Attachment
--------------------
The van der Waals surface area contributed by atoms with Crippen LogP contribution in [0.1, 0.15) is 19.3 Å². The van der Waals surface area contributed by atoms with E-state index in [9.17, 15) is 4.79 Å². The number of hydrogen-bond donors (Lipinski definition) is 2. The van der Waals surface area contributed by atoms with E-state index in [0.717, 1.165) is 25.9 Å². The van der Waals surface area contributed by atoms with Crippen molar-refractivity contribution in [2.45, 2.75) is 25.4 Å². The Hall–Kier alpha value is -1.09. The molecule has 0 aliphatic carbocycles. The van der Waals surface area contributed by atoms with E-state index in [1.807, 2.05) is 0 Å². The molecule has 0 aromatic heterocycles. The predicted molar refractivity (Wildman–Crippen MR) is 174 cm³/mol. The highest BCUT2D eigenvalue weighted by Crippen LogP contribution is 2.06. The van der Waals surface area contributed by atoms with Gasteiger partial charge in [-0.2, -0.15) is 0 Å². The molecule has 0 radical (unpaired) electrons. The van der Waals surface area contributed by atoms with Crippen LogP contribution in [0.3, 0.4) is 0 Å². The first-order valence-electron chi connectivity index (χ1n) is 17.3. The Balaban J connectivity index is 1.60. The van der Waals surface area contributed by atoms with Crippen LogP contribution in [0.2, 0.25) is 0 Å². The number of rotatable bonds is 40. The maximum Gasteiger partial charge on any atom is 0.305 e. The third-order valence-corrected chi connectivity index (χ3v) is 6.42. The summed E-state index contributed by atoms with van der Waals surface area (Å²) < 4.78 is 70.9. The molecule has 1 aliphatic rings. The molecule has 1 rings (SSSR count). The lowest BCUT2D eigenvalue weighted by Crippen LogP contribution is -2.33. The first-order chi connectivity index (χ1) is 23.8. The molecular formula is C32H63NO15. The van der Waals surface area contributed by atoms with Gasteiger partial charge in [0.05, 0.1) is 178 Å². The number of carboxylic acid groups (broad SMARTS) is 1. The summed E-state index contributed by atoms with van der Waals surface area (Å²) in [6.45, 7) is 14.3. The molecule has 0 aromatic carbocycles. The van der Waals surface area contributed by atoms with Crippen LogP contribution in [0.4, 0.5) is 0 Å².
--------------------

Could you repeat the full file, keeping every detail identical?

The van der Waals surface area contributed by atoms with Crippen LogP contribution in [0.1, 0.15) is 19.3 Å². The van der Waals surface area contributed by atoms with E-state index in [9.17, 15) is 4.79 Å². The number of hydrogen-bond donors (Lipinski definition) is 2. The van der Waals surface area contributed by atoms with E-state index in [0.717, 1.165) is 25.9 Å². The van der Waals surface area contributed by atoms with Crippen molar-refractivity contribution in [2.45, 2.75) is 25.4 Å². The Hall–Kier alpha value is -1.09. The molecule has 0 aliphatic carbocycles. The van der Waals surface area contributed by atoms with E-state index in [1.807, 2.05) is 0 Å². The molecule has 0 aromatic heterocycles. The predicted molar refractivity (Wildman–Crippen MR) is 174 cm³/mol. The highest BCUT2D eigenvalue weighted by Crippen LogP contribution is 2.06. The van der Waals surface area contributed by atoms with Gasteiger partial charge in [-0.2, -0.15) is 0 Å². The molecule has 0 radical (unpaired) electrons. The van der Waals surface area contributed by atoms with Crippen LogP contribution in [0.3, 0.4) is 0 Å². The first-order valence-electron chi connectivity index (χ1n) is 17.3. The Balaban J connectivity index is 1.60. The van der Waals surface area contributed by atoms with Crippen LogP contribution in [0.2, 0.25) is 0 Å². The number of rotatable bonds is 40. The maximum Gasteiger partial charge on any atom is 0.305 e. The third-order valence-corrected chi connectivity index (χ3v) is 6.42. The summed E-state index contributed by atoms with van der Waals surface area (Å²) < 4.78 is 70.9. The molecule has 1 aliphatic rings. The molecule has 1 rings (SSSR count). The lowest BCUT2D eigenvalue weighted by Crippen LogP contribution is -2.33. The first-order chi connectivity index (χ1) is 23.8. The molecular formula is C32H63NO15. The van der Waals surface area contributed by atoms with Gasteiger partial charge in [0.05, 0.1) is 178 Å². The number of carboxylic acid groups (broad SMARTS) is 1. The summed E-state index contributed by atoms with van der Waals surface area (Å²) in [6.45, 7) is 14.3. The molecule has 0 aromatic carbocycles. The van der Waals surface area contributed by atoms with Crippen LogP contribution in [0.4, 0.5) is 0 Å².